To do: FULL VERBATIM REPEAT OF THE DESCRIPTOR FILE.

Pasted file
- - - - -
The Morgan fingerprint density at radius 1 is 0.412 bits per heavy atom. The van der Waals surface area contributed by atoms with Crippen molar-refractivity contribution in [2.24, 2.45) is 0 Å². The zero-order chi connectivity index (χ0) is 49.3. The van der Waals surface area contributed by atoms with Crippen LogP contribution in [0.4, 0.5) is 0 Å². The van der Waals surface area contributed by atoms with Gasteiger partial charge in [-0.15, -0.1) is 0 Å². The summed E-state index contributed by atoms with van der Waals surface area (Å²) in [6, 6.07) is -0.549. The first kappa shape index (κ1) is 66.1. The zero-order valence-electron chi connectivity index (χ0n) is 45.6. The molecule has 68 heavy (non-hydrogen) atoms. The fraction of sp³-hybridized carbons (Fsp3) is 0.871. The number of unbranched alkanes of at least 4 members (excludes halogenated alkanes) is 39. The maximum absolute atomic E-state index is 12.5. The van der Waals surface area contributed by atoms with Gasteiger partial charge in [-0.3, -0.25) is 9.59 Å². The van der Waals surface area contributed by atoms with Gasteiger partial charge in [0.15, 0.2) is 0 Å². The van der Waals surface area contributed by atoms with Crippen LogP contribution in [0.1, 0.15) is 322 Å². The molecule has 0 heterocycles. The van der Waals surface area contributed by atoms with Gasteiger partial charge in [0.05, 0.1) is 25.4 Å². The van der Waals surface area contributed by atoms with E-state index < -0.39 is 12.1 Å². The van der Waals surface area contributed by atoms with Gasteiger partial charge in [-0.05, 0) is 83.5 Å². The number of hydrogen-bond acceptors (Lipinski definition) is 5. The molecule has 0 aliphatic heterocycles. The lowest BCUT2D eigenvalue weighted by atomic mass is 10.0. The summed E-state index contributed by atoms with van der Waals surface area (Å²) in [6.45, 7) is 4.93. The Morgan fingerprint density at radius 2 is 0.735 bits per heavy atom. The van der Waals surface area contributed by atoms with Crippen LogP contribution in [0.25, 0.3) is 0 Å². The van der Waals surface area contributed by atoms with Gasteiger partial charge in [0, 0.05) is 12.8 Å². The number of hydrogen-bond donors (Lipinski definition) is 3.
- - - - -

The Morgan fingerprint density at radius 1 is 0.412 bits per heavy atom. The van der Waals surface area contributed by atoms with Crippen molar-refractivity contribution in [2.24, 2.45) is 0 Å². The zero-order chi connectivity index (χ0) is 49.3. The van der Waals surface area contributed by atoms with Crippen LogP contribution in [0.4, 0.5) is 0 Å². The van der Waals surface area contributed by atoms with Gasteiger partial charge in [-0.15, -0.1) is 0 Å². The summed E-state index contributed by atoms with van der Waals surface area (Å²) in [6, 6.07) is -0.549. The first kappa shape index (κ1) is 66.1. The zero-order valence-electron chi connectivity index (χ0n) is 45.6. The molecule has 68 heavy (non-hydrogen) atoms. The fraction of sp³-hybridized carbons (Fsp3) is 0.871. The number of unbranched alkanes of at least 4 members (excludes halogenated alkanes) is 39. The maximum absolute atomic E-state index is 12.5. The van der Waals surface area contributed by atoms with Gasteiger partial charge in [-0.3, -0.25) is 9.59 Å². The van der Waals surface area contributed by atoms with Gasteiger partial charge in [0.15, 0.2) is 0 Å². The van der Waals surface area contributed by atoms with Crippen LogP contribution in [0.1, 0.15) is 322 Å². The molecule has 0 heterocycles. The van der Waals surface area contributed by atoms with Gasteiger partial charge in [0.05, 0.1) is 25.4 Å². The van der Waals surface area contributed by atoms with E-state index < -0.39 is 12.1 Å². The van der Waals surface area contributed by atoms with Gasteiger partial charge in [-0.05, 0) is 83.5 Å². The number of hydrogen-bond acceptors (Lipinski definition) is 5. The molecule has 0 aliphatic heterocycles. The lowest BCUT2D eigenvalue weighted by atomic mass is 10.0. The summed E-state index contributed by atoms with van der Waals surface area (Å²) in [6.45, 7) is 4.93. The Morgan fingerprint density at radius 2 is 0.735 bits per heavy atom. The van der Waals surface area contributed by atoms with Crippen LogP contribution in [0.25, 0.3) is 0 Å². The van der Waals surface area contributed by atoms with Gasteiger partial charge in [0, 0.05) is 12.8 Å². The number of hydrogen-bond donors (Lipinski definition) is 3.